So, what is a mountain child anyway? We live in the mountains, surely that’s enough. I had to ask myself something similar a while back. I thought about what it was I wanted my children to take away from our experience here. Childhood is limited after all. We don’t have nearly as much time as we think we do to secure those lessons, those understandings. So what was it? What was the grand idea I wanted them to take away from all of this? And I don’t mean the only thing I wanted them to learn, I mean the advantage I wanted them to have from living here. I wanted to raise men that got their values, their foundation and their work ethics from living above the skyline.
The first thing I wanted to teach them was survival. My kids have long been adventurers, they’ve got “Survival Packs”, they hike, fish, hunt, and play like any wild children do. But here’s the thing, the reality – we live in the bloody mountains! As amazing as that is, it comes with some danger and those risks need to be prepared for. We live with cougars, bears, bobcats, Lynx, Coyotes and Wolves. This preparedness is not something you can learn in a book, its knowledge you gain through experience, time, and learning from other people’s mistakes. So to prepare them in a fun way, we play survival games: What do you do if? How do you build the best fort if you NEED to sleep in it? If you’re lost in the bush, and you’re seven years old… how DO you survive? How do you make a snow fort, that’s safe and effective? Stay Visible, Stay Loud! I’m pretty confident in my boys outback skills. I’m not saying they’d slay a mountain lion, but I think if they were lost they would have a strong foundation to fall back on.
Since moving up here, I have become surrounded by an amazing group of smart, nature savvy women who are as passionate about raising their kids and doing it in the mountains as I am. We learn a lot from each other. Last year, with a lot of guidance from a fellow mountain momma we started to forage for food and medicine. The boys learned how to make poultices to stop bleeding, about plants that help bites and stings and we even made a huge batch of Natures Polysporin that we now use exclusively for both ourselves and our animals. They don’t know a lot yet, but they’ve got a good arsenal and they can distinguish between some pretty similar look-alike plants.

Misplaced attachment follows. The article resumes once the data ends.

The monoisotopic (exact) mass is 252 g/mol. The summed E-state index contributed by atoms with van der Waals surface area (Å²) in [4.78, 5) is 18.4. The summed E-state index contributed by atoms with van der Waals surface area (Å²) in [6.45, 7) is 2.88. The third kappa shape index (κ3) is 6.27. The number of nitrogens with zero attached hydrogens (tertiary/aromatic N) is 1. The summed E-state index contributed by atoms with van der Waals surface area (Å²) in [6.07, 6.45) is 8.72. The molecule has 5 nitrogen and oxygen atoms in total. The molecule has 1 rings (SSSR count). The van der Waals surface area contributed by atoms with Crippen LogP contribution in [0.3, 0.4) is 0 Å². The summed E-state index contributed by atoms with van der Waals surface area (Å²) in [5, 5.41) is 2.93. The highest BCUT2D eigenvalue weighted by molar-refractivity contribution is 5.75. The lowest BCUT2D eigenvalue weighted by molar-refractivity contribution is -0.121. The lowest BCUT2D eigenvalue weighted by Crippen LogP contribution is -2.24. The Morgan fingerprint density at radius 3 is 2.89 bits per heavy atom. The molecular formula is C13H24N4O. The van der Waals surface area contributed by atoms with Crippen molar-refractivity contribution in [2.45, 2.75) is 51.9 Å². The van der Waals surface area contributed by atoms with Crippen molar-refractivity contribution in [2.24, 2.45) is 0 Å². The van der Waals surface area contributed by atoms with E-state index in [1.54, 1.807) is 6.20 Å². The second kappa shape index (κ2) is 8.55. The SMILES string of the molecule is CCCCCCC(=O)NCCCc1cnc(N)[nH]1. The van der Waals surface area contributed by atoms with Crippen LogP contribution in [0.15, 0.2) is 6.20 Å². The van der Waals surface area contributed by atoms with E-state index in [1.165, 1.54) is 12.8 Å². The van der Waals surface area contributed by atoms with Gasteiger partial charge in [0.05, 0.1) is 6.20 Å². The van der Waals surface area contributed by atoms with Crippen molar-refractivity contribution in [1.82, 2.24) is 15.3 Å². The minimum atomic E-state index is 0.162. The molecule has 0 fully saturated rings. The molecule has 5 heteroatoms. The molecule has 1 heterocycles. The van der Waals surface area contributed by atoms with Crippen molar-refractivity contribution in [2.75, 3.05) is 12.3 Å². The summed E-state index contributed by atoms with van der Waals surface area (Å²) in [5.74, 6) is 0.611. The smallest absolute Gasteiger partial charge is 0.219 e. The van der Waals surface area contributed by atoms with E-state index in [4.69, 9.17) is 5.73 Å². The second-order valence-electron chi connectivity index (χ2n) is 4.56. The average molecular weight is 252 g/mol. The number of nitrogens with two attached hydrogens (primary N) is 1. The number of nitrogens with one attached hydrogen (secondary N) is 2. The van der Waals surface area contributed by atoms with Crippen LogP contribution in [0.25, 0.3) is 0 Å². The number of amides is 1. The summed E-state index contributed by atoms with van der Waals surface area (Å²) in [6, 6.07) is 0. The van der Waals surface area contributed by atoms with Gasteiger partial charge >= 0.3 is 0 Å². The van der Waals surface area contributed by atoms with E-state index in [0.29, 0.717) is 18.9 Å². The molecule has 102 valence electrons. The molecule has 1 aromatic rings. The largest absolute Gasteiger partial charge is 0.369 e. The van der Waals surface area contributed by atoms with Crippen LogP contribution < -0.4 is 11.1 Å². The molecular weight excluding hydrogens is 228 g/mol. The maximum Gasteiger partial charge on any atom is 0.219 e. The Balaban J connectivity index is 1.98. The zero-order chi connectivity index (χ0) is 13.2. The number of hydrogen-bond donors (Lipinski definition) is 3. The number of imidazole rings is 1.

After survival, I wanted our boys to have an excellent grasp of the plants and animals that surrounded us. We’ve spent countless hours learning about tracks, and scat and markings on trees. At the beginning of this school year I decided to purchase the Exploring Nature with Children curriculum. This curriculum gives us a theme within nature to study and follow each week, and in addition gives us an example of art and poetry that coincides with the week’s theme. Both the children and I have enjoyed this curriculum immensely. There are plenty of extension activities to expand it and it moves along nicely with The Handbook of Nature Study, by Anna Botsford Comstock. We write about and illustrate what we see and learn about in our Nature Journals: we document the weather changes, the leaves of different trees and how to differentiate them, the way that nature changes throughout the seasons and any little critter we come across. It’s a way to blend science, art, writing and math all in one place – and the kids never know its “school”.
The boys started hunting with their dad this year, and we spent a lot of time learning what ethical hunting looked like, what your responsibilities as a hunter are and also how to process what you’ve harvested. We processed enough meat this year to feed our family and a friend’s family for a year. The kids were involved every step of the way – after all, if you’re going to eat it, you’d better know where it came from and what goes into getting it to your plate.
So I guess when someone asks me why I’m raising my kids in the mountains, I have pretty good answers now. They’re prepared, they’re outdoors and active, they’re aware of the nature that surrounds them and the responsibility we have to protect it. They’re awesome kids that lead a phenomenal life.